Out in space, our heroes are given further assist by some really big guns: The Phantom Stranger and The Spectre! The Spectre, summoned by the Stranger via a seance, quite literally tries to push the Earth in the other direction, but eventually fails.

Back on the planet, the various teams of heroes find their way to the same place, some sort of living hunk of rock. Angel and Lois Lane head in, via a small tunnel carved out by Tommy Tomorrow. They make their way to the hub, which houses a vast computer run by some sort of alien life form who wants to destroy the Earth, as well as other worlds.

Angel is trying to determine which wires to rip loose, when a white gloved hand guides her to a specific one, before disappearing. The power system crumbles, sending the life support bubble the alien was living in hurtling into space:
...the ever-lovin' end!

Aside from the fact Aquaman plays such a small role (understandable, considering the small army of characters writers Kupperberg and Levitz were working into this story), this is one of my all-time favorite superhero stories: its enormously fun, has a million different locations, a lot of humor, and moves at a breakneck pace.

Joe Staton, always one of my favorite artists, does a great job here. He was the perfect guy to bring off this story, since he excels at both lighthearted adventure and big, epic space opera.

This book also features a two-page text feature by Paul Levitz, giving short histories of every Showcase character and just where they were fit into the story. Some characters, like King Farraday, Manhunter 2070, and Fireman Farrell literally have one-panel walk-ons, and are easy to miss; so this little key at the end comes in handy for the obsessive fan, like myself.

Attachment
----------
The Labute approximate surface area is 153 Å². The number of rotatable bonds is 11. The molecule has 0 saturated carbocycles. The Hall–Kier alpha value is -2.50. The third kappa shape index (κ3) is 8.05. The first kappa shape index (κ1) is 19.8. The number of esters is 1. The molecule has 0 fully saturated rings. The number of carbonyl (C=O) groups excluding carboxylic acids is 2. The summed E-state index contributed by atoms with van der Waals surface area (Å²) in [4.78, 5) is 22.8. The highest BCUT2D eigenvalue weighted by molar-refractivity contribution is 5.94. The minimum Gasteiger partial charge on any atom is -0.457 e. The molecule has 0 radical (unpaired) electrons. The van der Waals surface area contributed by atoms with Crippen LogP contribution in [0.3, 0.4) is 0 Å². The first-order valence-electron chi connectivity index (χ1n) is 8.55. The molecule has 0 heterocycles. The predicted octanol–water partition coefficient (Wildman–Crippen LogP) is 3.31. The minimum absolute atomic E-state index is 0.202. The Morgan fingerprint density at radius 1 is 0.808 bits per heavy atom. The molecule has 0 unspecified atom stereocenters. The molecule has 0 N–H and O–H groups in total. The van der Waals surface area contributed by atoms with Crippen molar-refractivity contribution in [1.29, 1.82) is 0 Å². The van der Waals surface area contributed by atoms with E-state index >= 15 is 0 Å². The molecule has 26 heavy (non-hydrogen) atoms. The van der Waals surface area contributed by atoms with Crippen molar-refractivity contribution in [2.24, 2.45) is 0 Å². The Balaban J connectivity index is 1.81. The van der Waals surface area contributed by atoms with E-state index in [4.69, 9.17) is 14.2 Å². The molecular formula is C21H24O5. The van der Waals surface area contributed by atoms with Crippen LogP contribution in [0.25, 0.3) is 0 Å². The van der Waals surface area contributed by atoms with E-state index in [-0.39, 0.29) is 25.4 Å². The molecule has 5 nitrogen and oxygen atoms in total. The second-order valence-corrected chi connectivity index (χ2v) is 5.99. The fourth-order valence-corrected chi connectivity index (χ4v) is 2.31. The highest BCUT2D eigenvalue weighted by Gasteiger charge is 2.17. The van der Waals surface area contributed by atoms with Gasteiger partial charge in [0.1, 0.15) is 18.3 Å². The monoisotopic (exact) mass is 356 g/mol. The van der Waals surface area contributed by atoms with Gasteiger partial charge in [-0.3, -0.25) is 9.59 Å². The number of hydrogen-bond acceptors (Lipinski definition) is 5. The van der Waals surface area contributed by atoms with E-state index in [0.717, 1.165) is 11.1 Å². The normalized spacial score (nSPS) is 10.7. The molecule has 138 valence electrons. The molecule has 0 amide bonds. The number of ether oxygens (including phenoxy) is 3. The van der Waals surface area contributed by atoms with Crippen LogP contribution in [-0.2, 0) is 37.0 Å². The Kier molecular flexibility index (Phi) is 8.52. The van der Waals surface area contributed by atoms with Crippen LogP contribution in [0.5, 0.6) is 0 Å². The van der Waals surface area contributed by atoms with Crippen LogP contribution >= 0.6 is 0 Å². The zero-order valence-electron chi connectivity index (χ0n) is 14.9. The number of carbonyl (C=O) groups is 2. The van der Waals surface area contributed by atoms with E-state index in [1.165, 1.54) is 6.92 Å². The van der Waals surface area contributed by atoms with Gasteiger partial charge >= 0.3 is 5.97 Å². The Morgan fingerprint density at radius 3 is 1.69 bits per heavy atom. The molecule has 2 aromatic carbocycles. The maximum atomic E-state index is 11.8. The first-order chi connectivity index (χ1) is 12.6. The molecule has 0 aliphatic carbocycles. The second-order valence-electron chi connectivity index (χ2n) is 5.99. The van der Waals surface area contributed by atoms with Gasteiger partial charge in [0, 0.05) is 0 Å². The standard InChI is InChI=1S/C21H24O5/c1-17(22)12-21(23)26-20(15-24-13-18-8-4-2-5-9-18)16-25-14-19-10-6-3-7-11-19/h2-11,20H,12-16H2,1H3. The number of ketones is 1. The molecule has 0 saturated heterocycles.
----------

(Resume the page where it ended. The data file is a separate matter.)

Speaking of obsessive, some of you will no doubt recognize the kids Dolphin is saving on page 20:
Yep, that's Sugar and Spike! When I first noticed it, I doubted it was supposed to be S&S because they had never appeared in Showcase, which was the prerequisite for being included in this story.

I decided to ask my pal and Patron Saint of the Shrine (and co-writer of this story!) Paul Kupperberg about it, in an email titled "The Most Obscure Thing I Will Ever Ask You About." Paul wrote back in the affirmative that, yes, that was Sugar & Spike:

"Yes, Virginia, that was an (uncredited) appearance by Sugar & Spike, thrown in by Joe for his own amusement! Originally, when Paul and I plotted it, the idea was to restrict appearances to characters who had been in Showcase and gone on to their own features or titles. We actually thought we were doing Joe a favor by keeping the number of characters down, but It was Joe who threw in everybody else who ever appeared in Showcase! Who knew he was a masochist!"